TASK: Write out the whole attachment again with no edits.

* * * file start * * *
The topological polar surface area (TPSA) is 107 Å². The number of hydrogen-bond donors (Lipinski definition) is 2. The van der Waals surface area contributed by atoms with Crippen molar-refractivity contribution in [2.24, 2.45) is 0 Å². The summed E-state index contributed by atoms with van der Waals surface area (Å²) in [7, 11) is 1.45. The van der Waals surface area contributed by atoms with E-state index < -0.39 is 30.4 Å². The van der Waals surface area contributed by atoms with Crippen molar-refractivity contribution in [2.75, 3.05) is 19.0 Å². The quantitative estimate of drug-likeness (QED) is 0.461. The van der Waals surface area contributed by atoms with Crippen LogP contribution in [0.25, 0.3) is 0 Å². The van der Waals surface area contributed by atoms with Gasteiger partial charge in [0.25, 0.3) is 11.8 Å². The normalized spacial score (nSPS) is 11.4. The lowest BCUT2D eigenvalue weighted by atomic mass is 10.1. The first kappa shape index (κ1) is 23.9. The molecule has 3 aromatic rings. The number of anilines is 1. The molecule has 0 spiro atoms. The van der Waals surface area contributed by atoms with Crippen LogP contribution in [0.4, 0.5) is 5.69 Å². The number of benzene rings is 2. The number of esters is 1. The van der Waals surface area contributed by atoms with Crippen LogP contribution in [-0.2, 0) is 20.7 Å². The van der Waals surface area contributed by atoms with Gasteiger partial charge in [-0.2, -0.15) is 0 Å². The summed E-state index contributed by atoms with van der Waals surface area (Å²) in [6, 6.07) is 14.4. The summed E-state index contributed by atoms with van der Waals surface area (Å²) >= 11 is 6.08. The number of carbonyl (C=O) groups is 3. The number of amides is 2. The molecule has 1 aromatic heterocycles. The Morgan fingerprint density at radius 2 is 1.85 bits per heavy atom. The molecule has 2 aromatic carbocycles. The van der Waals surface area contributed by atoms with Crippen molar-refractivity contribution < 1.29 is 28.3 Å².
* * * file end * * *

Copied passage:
The topological polar surface area (TPSA) is 107 Å². The number of hydrogen-bond donors (Lipinski definition) is 2. The van der Waals surface area contributed by atoms with Crippen molar-refractivity contribution in [2.24, 2.45) is 0 Å². The summed E-state index contributed by atoms with van der Waals surface area (Å²) in [7, 11) is 1.45. The van der Waals surface area contributed by atoms with E-state index < -0.39 is 30.4 Å². The van der Waals surface area contributed by atoms with Crippen molar-refractivity contribution in [2.75, 3.05) is 19.0 Å². The quantitative estimate of drug-likeness (QED) is 0.461. The van der Waals surface area contributed by atoms with Crippen LogP contribution in [0.25, 0.3) is 0 Å². The van der Waals surface area contributed by atoms with Gasteiger partial charge in [0.25, 0.3) is 11.8 Å². The normalized spacial score (nSPS) is 11.4. The lowest BCUT2D eigenvalue weighted by atomic mass is 10.1. The first kappa shape index (κ1) is 23.9. The molecule has 3 aromatic rings. The number of anilines is 1. The molecule has 0 spiro atoms. The van der Waals surface area contributed by atoms with Crippen LogP contribution in [0.4, 0.5) is 5.69 Å². The number of benzene rings is 2. The number of esters is 1. The van der Waals surface area contributed by atoms with Crippen LogP contribution in [-0.2, 0) is 20.7 Å². The van der Waals surface area contributed by atoms with Gasteiger partial charge in [-0.2, -0.15) is 0 Å². The summed E-state index contributed by atoms with van der Waals surface area (Å²) in [6, 6.07) is 14.4. The summed E-state index contributed by atoms with van der Waals surface area (Å²) >= 11 is 6.08. The number of carbonyl (C=O) groups is 3. The number of amides is 2. The molecule has 1 aromatic heterocycles. The Morgan fingerprint density at radius 2 is 1.85 bits per heavy atom. The molecule has 2 aromatic carbocycles. The van der Waals surface area contributed by atoms with Crippen molar-refractivity contribution < 1.29 is 28.3 Å².